Background PEPR has been shown to increase exercise tolerance, improve QoL and cut the cost of healthcare through reducing 30 day readmissions and A&E attendances (NICE 2010). Further research into the impact of PEPR on QoL and healthcare utilisation has been called for (NICE 2010). The feasibility of PEPR in practice has yet to be established (Jones et al 2013, Thorax). We secured funding to pilot PEPR in our local DGH population. Here, we present the initial five months data.
Aims and objectives This study aimed to investigate the impact of PEPR on exercise tolerance, QoL and health care utilisation in a local DGH population.
Methods Data were collected prospectively from successive patients referred for PEPR between December 2012 and May 2014. Outcome measures consisted of ISWT and QoL (CAT). Healthcare utilisation was measured through 30 and 90 day readmission and A&E attendance rates. Descriptive statistics and significance values were calculated in SPSS (version 22) using paired t-test and Chi2.
Results 64 patients were referred to PEPR. 53% (n = 34) decline to attend, 15% (n = 10) failed to complete the programme. Subsequently 31% (n = 20) patients completed PEPR which is comparable to standard PR. Exercise tolerance was significantly improved (difference between the means 46 m 95% CI +/-33 m p = 0.009). QoL was significantly improved (difference between the means 5.4 95% CI +/-3.1 p = 0.002). Table 1 demonstrates the impact of PEPR on healthcare utilisation. Both 30 and 90 day readmissions were significantly reduced. 90 day A&E attendances were significantly reduced. Average LoS following readmission in the group who declined PEPR was 11 days compared to an average LoS following readmission in PEPR group of 1 day. Considering the savings associated with bed days alone and staffing expenses the cost benefit of PEPR was £21309 pa.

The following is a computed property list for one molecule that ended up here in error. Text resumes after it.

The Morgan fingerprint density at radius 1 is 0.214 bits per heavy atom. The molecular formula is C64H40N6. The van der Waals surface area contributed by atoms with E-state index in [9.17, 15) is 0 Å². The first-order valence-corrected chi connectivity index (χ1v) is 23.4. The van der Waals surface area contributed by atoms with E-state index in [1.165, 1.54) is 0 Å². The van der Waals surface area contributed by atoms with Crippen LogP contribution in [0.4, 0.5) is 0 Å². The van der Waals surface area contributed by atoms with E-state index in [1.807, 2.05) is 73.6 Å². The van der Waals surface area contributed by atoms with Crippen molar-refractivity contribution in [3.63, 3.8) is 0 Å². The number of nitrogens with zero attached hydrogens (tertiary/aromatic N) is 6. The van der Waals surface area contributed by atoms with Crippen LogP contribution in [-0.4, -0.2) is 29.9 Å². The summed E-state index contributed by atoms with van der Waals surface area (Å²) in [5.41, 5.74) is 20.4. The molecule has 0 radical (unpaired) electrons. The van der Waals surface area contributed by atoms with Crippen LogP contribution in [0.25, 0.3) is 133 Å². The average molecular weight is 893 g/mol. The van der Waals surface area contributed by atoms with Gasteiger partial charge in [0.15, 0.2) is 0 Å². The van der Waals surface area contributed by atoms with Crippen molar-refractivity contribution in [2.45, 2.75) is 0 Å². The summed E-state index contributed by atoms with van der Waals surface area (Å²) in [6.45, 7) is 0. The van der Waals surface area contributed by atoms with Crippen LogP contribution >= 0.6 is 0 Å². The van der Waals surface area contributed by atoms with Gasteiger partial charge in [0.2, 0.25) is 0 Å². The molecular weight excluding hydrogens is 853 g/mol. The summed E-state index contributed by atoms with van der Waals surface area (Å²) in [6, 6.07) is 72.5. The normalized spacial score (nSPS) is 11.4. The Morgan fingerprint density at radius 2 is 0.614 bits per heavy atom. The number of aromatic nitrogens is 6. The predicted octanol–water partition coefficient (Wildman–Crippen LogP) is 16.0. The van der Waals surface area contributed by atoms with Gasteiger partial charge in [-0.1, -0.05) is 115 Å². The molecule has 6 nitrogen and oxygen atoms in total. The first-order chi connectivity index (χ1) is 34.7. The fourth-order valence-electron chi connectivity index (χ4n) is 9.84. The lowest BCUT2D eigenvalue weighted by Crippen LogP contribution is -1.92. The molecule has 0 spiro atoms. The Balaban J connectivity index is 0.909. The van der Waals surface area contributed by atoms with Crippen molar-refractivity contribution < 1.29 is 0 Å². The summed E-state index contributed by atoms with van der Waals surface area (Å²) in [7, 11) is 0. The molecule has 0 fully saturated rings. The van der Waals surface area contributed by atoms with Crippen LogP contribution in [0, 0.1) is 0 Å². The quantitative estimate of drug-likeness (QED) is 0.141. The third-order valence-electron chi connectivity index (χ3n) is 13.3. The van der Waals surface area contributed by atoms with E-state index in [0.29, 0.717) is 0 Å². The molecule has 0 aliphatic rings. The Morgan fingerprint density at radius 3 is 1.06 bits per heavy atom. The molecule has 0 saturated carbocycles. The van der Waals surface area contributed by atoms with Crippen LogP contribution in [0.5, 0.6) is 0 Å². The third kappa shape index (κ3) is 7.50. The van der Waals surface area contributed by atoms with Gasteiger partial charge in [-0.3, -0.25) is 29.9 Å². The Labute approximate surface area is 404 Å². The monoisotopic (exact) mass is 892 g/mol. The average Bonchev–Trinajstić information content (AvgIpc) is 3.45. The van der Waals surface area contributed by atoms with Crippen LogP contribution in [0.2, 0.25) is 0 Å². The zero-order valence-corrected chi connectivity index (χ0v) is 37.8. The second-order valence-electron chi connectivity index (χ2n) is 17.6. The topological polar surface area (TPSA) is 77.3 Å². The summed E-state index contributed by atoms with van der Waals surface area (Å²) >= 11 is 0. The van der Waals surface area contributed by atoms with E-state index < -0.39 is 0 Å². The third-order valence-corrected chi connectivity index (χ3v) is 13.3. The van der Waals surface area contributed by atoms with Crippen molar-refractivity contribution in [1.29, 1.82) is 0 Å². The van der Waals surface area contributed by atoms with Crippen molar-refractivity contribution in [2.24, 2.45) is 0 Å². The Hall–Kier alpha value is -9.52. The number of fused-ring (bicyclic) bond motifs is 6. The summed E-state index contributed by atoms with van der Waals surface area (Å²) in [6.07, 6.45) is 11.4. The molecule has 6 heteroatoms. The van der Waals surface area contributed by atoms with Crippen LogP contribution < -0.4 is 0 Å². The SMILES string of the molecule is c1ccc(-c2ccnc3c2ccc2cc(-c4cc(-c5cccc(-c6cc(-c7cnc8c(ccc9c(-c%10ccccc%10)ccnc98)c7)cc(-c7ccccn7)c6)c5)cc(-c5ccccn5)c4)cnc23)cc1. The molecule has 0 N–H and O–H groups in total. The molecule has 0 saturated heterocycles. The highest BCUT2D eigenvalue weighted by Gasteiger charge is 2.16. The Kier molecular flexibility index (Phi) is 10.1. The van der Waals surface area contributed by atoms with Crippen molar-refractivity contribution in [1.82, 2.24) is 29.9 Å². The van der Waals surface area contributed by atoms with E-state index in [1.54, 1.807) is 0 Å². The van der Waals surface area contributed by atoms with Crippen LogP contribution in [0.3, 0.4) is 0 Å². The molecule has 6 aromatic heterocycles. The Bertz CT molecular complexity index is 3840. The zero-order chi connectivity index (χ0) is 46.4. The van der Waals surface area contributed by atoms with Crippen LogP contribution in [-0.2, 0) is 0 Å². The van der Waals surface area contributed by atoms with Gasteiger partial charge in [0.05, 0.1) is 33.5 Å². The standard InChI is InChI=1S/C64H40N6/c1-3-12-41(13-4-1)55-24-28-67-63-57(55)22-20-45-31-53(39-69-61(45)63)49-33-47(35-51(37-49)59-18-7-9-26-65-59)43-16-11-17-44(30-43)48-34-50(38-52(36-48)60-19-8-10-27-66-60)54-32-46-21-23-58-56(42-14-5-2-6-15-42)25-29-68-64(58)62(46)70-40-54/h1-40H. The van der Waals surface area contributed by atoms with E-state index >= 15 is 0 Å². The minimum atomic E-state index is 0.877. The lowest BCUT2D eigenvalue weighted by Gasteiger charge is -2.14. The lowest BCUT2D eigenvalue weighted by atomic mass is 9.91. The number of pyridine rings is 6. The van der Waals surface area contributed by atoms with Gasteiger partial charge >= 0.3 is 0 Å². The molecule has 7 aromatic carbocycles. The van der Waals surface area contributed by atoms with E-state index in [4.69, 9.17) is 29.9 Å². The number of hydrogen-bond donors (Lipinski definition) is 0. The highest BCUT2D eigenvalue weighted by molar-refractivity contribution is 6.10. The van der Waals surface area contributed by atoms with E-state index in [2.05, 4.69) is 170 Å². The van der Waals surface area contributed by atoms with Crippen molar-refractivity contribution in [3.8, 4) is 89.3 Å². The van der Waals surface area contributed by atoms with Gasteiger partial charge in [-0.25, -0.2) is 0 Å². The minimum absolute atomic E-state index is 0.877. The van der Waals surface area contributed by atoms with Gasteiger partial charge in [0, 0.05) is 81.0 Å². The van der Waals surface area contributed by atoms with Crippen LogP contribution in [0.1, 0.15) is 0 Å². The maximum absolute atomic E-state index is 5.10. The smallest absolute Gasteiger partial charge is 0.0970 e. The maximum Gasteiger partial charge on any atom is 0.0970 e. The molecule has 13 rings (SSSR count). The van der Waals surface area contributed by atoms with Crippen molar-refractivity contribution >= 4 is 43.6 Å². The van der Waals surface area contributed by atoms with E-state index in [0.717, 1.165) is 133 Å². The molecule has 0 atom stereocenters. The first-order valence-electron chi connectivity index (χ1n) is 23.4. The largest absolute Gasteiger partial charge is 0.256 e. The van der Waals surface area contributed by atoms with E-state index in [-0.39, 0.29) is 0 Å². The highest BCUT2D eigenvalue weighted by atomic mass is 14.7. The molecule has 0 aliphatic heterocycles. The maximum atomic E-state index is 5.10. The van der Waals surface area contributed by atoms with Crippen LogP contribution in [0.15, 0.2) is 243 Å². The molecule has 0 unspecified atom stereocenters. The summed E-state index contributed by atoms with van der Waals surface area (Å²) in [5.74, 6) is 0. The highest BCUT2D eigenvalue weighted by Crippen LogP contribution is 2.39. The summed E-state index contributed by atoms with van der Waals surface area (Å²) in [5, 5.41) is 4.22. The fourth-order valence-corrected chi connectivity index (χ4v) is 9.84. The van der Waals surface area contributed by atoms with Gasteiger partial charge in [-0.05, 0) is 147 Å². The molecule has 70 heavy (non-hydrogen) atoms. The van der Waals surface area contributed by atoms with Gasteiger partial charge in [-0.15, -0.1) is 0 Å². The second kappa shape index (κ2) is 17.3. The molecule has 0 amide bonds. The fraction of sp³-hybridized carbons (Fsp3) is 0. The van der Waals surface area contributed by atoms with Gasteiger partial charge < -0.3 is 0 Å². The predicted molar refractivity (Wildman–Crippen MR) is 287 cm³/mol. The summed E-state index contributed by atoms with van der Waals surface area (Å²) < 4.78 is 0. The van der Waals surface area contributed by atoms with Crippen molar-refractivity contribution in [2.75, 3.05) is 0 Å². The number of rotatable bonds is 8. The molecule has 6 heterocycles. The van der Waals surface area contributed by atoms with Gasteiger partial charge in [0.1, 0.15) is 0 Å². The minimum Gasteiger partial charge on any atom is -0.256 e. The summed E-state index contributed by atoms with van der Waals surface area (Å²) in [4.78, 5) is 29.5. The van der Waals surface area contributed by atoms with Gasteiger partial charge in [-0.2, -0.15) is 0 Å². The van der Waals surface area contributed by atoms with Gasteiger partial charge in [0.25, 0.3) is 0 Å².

Conclusions Results suggest PEPR in a DGH population has a significant impact on QoL and exercise tolerance with reductions in healthcare utilisation and associated cost benefits.